While XFP-based approaches are very versatile, there may apply limitations to label particular cell types. A good example for this problem is follicular dendritic cells (FDC) that form the antigenic repository in GC (Kosco-Vilbois 2003). Up to now, there is no highly-specific FDC promoter known. Thus, XFP-based approaches to label the FDC network rely on complicated strategies of radiation chimaeras exploiting the ability of FDC to resist radiation-mediated ablation (Bajenoff et al. 2006; Victoratos et al. 2006). In contrast, a very simple, yet functional approach to stain FDC is the injection of FDC-specific fluorescent antibodies subcutaneously (Schwickert et al. 2007) (Fig. 1e).

Imaging fluorescent cells within tissues also requires knowledge of the surrounding organ structure. Two approaches are particularly useful to obtain this task. (1) By injection of fluorescently labeled high-molecular weight dextran into the blood stream, blood flow can be very nicely visualized (Junt et al. 2007b). If a small organic dye such as Rhodamine 6G is used directly, it is possible to dye-label all cellular components in the blood stream as well as the peripheral cells surrounding the blood vessels, due to leakage of the dye into the embedding tissues (Niesner et al. 2007). (2) 2-Photon microscopy can exploit a behavior of matrix fibers, especially those made of type 1 collagen, to react to the laser excitation in a process called non-linear interaction, leading to frequency doubling and, consequently, wavelength halving of the reflected incoming radiation. This process is called second harmonic generation (SHG) and gives excellent contrast of fibrous extracellular matrix in solid organs without the need for specific additional staining (Zoumi et al. 2002). SHG can be used to visualize the cortex and deeper regions of the lymphatic tissue of lymph nodes (Fig. 1g).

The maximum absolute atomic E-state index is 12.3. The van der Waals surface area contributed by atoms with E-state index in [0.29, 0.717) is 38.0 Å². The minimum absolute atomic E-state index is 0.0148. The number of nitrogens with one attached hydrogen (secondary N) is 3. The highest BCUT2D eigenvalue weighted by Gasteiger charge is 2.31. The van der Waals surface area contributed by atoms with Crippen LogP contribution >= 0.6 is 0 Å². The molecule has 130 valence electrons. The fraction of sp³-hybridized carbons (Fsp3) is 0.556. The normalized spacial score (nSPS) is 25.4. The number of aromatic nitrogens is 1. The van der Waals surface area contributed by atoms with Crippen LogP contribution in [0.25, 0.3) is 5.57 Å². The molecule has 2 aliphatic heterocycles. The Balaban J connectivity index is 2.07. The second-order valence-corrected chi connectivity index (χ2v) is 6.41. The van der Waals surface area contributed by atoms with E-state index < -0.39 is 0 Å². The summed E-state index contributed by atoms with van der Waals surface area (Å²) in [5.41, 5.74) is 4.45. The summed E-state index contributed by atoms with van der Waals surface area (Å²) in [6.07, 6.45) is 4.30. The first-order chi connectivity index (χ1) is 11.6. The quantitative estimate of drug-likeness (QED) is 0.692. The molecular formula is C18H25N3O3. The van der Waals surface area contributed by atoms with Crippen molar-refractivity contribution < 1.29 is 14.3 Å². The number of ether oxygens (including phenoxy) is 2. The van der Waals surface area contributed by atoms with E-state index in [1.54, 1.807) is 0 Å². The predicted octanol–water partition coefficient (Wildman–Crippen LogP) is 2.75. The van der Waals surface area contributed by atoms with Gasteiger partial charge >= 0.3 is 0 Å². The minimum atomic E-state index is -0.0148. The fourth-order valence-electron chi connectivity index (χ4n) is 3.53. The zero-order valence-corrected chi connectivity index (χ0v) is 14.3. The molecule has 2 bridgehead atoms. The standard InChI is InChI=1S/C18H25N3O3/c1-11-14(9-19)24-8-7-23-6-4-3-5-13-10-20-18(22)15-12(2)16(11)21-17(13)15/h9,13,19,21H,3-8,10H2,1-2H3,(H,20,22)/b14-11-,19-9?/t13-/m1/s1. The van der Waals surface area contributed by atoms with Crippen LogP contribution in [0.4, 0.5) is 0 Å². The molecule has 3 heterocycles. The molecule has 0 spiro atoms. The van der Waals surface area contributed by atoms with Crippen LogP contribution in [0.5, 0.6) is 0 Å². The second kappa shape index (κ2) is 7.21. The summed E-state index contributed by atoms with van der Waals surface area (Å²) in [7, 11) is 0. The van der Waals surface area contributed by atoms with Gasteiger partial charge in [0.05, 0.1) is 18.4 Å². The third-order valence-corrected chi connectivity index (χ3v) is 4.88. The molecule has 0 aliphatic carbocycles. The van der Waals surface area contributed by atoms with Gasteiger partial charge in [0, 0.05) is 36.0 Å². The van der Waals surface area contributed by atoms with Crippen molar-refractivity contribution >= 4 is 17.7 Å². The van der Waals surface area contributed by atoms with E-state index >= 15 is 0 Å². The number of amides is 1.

Imaging of lymphoid tissues